Passer diffusus (Southern grey-headed sparrow) 

Gryskopmossie [Afrikaans]; Enzunge (applied to some of the bishops, widows and sparrows) [Kwangali]; Serobele (generic term for sparrows) [South Sotho]; Tswere (generic term for sparrows, petronias and canaries [Tswana]; Mozambique-mus [Dutch]; Moineau sud-africain [French]; Graukopfsperling [German]; Pardal-de-cabeça-cinzenta-meridional [Portuguese]

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Passer diffusus (Southern grey-headed sparrow)  Passer diffusus (Southern grey-headed sparrow) 

Southern grey-headed sparrow, Tswalu Kalahari Reserve, South Africa. [photo Trevor Hardaker ©]

Southern grey-headed sparrow, Kgalagadi National Park, South Africa. [photo Johann Grobbelaar ©]

Distribution and habitat

Occurs from western and southern Angola through Zambia to southern Africa, where it is fairly common to common across much of the region, excluding the arid west of Namibia and South Africa. It generally prefers savanna woodland, especially with Acacia, also occupying dry broad-leaved woodland, plantation edges, cultivated land and gardens.

Distribution of Southern grey-headed sparrow in southern Africa, based on statistical smoothing of the records from first SA Bird Atlas Project (© Animal Demography unit, University of Cape Town; smoothing by Birgit Erni and Francesca Little). Colours range from dark blue (most common) through to yellow (least common). See here for the latest distribution from the SABAP2.  

Predators and parasites

It has been recorded as prey of Tyto alba (Barn owl); additionally nestlings are sometimes parasitised by Passeromyia heterochaeta (Tropical nest fly).

Brood parasites

It has been recorded as host of the Diderick cuckoo.

Food 

It eats seeds, fruit, nectar and insects, doing most of its foraging on the ground, often in flocks with other granivorous birds. The following food items have been recorded in its diet:

  • Plants
    • seeds
      • grasses
      • forbs
        • Boerhavia repens (Spiderling)
        • Alternanthera (paperthorns)
    • fruit
      • Lycium (honey-thorns)
      • Ficus bussei (Zambezi fig)
    • nectar
      • Aloe marlothii (Mountain aloe)
      • Aloe greatheadii (Spotted aloe)
  • Insects

Breeding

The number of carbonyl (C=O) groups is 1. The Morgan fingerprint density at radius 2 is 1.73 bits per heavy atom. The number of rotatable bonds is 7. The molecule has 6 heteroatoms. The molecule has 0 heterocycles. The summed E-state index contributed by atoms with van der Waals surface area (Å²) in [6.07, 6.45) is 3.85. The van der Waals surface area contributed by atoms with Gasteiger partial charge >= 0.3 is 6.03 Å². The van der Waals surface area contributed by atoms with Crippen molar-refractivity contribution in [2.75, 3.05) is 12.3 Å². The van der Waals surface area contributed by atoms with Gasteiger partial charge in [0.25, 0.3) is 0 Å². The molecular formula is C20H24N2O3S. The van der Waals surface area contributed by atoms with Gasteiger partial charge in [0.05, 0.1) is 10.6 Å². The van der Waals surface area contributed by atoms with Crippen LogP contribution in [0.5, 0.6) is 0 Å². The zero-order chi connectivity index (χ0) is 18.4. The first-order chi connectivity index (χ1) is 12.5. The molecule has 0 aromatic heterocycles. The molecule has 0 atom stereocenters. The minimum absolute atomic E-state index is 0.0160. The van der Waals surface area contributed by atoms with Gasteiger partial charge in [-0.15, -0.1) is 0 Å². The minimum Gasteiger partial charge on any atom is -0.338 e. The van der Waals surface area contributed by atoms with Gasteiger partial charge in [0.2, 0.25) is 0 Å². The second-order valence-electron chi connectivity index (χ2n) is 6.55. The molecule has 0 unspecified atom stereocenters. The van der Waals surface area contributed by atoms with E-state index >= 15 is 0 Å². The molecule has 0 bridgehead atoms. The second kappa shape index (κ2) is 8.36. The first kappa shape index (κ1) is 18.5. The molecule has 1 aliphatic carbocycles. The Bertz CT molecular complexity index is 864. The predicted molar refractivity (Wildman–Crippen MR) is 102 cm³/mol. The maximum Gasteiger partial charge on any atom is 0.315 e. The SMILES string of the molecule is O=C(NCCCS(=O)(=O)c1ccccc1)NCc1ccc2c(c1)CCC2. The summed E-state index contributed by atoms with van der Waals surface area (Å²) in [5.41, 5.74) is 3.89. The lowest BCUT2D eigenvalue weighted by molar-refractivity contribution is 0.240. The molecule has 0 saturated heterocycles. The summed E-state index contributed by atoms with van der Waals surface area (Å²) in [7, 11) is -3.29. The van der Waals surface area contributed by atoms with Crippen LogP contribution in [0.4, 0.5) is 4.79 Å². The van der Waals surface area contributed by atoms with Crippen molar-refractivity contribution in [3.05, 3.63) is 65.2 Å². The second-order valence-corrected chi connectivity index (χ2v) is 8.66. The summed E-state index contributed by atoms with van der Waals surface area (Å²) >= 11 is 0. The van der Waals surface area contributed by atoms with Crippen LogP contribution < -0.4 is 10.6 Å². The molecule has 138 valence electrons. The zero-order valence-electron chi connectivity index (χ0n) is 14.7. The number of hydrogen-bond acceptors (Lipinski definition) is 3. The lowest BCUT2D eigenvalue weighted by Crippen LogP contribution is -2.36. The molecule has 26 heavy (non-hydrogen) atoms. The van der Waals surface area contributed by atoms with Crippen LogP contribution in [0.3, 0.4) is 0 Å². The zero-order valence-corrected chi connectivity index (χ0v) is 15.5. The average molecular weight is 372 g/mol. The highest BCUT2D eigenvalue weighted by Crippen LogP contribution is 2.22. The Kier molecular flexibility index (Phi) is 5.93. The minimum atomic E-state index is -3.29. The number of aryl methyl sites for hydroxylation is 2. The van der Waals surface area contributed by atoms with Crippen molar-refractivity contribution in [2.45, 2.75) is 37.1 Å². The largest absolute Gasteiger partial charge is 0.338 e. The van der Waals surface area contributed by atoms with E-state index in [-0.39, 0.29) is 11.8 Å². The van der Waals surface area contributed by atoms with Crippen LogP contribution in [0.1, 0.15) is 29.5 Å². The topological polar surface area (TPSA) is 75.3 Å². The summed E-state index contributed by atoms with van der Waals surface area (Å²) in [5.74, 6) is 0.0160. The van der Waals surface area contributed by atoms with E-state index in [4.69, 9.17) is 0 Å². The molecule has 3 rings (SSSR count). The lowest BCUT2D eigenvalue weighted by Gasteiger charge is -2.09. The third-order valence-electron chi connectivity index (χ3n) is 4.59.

• It is a monogamous, usually solitary nester, although it occasionally breeds in loose colonies.
  • The nest (see image below) is built by both sexes, consisting of a simple pad of grass, leaf petioles, weed stems, hair and feathers. It is typically placed in a tree cavity, either natural or an abandoned nest of a woodpecker or barbet, or in a hole in a wall, hollow fence post, nest box, under the eaves of a building, in a chimney or an old nest of another bird such as a Little swift, swallow or a chamber of a Red-billed buffalo-weaver colony.
Passer diffusus (Southern grey-headed sparrow)   

Southern grey-headed sparrow chicks in nest, Timbavati, Kruger National Park, South Africa . [photo Peet van Schalkwyk ©, see also scienceanimations.com]

 
  • Egg-laying season is from September-June, peaking from about December-April.
  • It lays 2-6 eggs, which are incubated by both sexes for about 11-14 days.
  • The chicks are brooded and fed by both adults on a diet of insects, leaving the nest after about 16-19 days. The fledglings remain dependent on their parents for about 14-21 days more, but they still roost in the nest for a further 13-20 days.

Threats

Not threatened, in fact it has adapted to the modification of habitats by humans, causing its range to expand.

References

  • Hockey PAR, Dean WRJ and Ryan PG 2005. Roberts - Birds of southern Africa, VIIth ed. The Trustees of the John Voelcker Bird Book Fund, Cape Town. 

 

 

 

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